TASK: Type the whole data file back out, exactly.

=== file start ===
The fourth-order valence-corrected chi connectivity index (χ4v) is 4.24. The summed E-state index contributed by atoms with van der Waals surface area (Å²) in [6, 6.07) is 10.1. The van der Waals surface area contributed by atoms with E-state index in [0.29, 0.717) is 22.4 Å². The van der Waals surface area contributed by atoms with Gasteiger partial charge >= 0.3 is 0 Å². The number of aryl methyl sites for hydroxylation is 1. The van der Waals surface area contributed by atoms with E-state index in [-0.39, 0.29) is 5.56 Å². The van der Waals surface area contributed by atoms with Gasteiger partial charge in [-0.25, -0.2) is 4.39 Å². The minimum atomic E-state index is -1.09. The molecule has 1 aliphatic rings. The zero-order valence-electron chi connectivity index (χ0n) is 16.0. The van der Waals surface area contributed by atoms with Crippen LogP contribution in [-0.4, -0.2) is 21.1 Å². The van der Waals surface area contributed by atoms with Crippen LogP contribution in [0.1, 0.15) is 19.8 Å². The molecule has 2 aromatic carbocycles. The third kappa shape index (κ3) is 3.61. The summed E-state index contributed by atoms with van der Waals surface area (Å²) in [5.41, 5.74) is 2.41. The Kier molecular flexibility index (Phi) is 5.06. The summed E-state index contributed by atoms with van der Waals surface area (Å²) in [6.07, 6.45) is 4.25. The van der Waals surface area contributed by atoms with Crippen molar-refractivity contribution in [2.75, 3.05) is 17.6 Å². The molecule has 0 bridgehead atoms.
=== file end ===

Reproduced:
The fourth-order valence-corrected chi connectivity index (χ4v) is 4.24. The summed E-state index contributed by atoms with van der Waals surface area (Å²) in [6, 6.07) is 10.1. The van der Waals surface area contributed by atoms with E-state index in [0.29, 0.717) is 22.4 Å². The van der Waals surface area contributed by atoms with Gasteiger partial charge >= 0.3 is 0 Å². The number of aryl methyl sites for hydroxylation is 1. The van der Waals surface area contributed by atoms with E-state index in [-0.39, 0.29) is 5.56 Å². The van der Waals surface area contributed by atoms with Gasteiger partial charge in [-0.25, -0.2) is 4.39 Å². The minimum atomic E-state index is -1.09. The molecule has 1 aliphatic rings. The zero-order valence-electron chi connectivity index (χ0n) is 16.0. The van der Waals surface area contributed by atoms with Crippen LogP contribution in [-0.4, -0.2) is 21.1 Å². The van der Waals surface area contributed by atoms with Crippen LogP contribution in [0.1, 0.15) is 19.8 Å². The molecule has 2 aromatic carbocycles. The third kappa shape index (κ3) is 3.61. The summed E-state index contributed by atoms with van der Waals surface area (Å²) in [5.41, 5.74) is 2.41. The Kier molecular flexibility index (Phi) is 5.06. The summed E-state index contributed by atoms with van der Waals surface area (Å²) in [6.07, 6.45) is 4.25. The van der Waals surface area contributed by atoms with Crippen molar-refractivity contribution in [2.75, 3.05) is 17.6 Å². The molecule has 0 bridgehead atoms.